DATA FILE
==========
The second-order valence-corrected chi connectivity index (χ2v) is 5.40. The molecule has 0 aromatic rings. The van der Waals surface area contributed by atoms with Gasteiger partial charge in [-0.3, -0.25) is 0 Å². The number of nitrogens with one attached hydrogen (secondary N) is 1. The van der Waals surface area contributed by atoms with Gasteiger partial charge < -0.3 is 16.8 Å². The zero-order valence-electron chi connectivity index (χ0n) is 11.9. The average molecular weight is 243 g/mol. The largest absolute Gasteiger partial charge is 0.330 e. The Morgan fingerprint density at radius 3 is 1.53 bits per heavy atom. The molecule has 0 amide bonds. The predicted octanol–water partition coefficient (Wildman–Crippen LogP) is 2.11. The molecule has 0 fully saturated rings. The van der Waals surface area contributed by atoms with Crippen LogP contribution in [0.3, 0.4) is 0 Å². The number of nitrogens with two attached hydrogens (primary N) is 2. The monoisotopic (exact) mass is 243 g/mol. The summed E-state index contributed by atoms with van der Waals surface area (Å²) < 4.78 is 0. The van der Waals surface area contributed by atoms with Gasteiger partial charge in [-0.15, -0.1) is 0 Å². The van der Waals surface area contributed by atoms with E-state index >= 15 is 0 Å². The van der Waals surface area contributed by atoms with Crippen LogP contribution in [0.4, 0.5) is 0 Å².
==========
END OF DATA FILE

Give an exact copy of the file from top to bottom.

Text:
The second-order valence-corrected chi connectivity index (χ2v) is 5.40. The molecule has 0 aromatic rings. The van der Waals surface area contributed by atoms with Gasteiger partial charge in [-0.3, -0.25) is 0 Å². The number of nitrogens with one attached hydrogen (secondary N) is 1. The van der Waals surface area contributed by atoms with Gasteiger partial charge < -0.3 is 16.8 Å². The zero-order valence-electron chi connectivity index (χ0n) is 11.9. The average molecular weight is 243 g/mol. The largest absolute Gasteiger partial charge is 0.330 e. The Morgan fingerprint density at radius 3 is 1.53 bits per heavy atom. The molecule has 0 amide bonds. The predicted octanol–water partition coefficient (Wildman–Crippen LogP) is 2.11. The molecule has 0 fully saturated rings. The van der Waals surface area contributed by atoms with Crippen LogP contribution in [0.3, 0.4) is 0 Å². The number of nitrogens with two attached hydrogens (primary N) is 2. The monoisotopic (exact) mass is 243 g/mol. The summed E-state index contributed by atoms with van der Waals surface area (Å²) < 4.78 is 0. The van der Waals surface area contributed by atoms with Gasteiger partial charge in [-0.15, -0.1) is 0 Å². The van der Waals surface area contributed by atoms with E-state index >= 15 is 0 Å². The van der Waals surface area contributed by atoms with Crippen LogP contribution in [0.4, 0.5) is 0 Å².